What I get from this is Rockabilly is a bit tongue in cheek. The devotees may not see it as high art, but a heck of a lot of fun. We have so many stores here in Seattle for this kind of kitsch and Ballard Garage sales, especially Olympic Manor was a haven for picking up some of the bargains 20 years ago. Seattle is a great place for this aesthetic and for Rockabilly music. Here is the link for last years ball: http://highway99blues.com/calendar.html?view=event&id=148:26th-annual-rockabilly-ball-friday&evr_id=0
    Thank you for showcasing such a fun and eclectic style.

  3. bombshell says:

    I’m in agreement with Dix. I am a MCM follower in my early 30s and I don’t feel as if I’m a “rockabilly” because I don’t follow that type of music, but I do identify with the aestetic value.

    Throughout my entire design career, I’ve always had collegues who loved mid century style based on how we feel it really does represent the best of American design. 1950’s clothing was flattering and some of the best silhouettes that come out every season are always based on their look, and the homes had such beauty in their design and are constantly seen as inspiration for new design. I have enjoyed seeing a resurgance in design since the ‘green movement’ in the past few years. So much of the products are clearly mid century influenced.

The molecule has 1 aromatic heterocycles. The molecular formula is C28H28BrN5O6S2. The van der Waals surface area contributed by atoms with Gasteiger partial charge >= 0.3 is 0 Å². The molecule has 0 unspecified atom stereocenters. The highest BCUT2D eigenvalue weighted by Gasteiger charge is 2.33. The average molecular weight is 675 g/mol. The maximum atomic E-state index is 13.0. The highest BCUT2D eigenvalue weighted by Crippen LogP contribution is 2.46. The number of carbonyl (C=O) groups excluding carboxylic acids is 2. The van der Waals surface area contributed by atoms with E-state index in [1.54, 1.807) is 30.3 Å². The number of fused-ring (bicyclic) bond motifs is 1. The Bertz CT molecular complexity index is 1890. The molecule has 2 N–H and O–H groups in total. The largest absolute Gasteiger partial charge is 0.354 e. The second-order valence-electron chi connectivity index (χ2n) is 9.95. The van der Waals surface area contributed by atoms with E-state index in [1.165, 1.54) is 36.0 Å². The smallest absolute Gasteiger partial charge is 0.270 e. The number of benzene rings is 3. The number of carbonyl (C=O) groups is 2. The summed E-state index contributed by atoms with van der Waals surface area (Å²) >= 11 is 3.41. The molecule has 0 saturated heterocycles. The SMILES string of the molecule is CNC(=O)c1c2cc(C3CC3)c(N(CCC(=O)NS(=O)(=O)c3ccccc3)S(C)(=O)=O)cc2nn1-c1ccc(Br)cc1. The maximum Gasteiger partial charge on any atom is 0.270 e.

4. lsaspacey says:

    I want to know more about that glass lamp in the first photo! Does anyone have information on those? I have a similar one in amber with extra globe at the bottom that contains a night light but I don’t know the date it was made or anything about the style, such as the name they go by. if anyone can offer information, please email to me at metamorphpursuit(at)yahoo(dot)com. Thanks!

  5. Angela says:

    I don’t think it’s a “rockabilly design esthetic”, I think it’s a 40s-50s design esthetic. My house looks like this and although I love rockabilly music (all kinds of music really), and wear a vintage 50s dress almost everyday (in warm weather) I wouldn’t call myself a “rockabilly girl” or living the rockabilly lifestyle. That’s a whole different thing.

    I loooove these pictures & the people and would love to buy the book, but I don’t think their houses are any different than all the 50s lovers I know.

Comments are closed.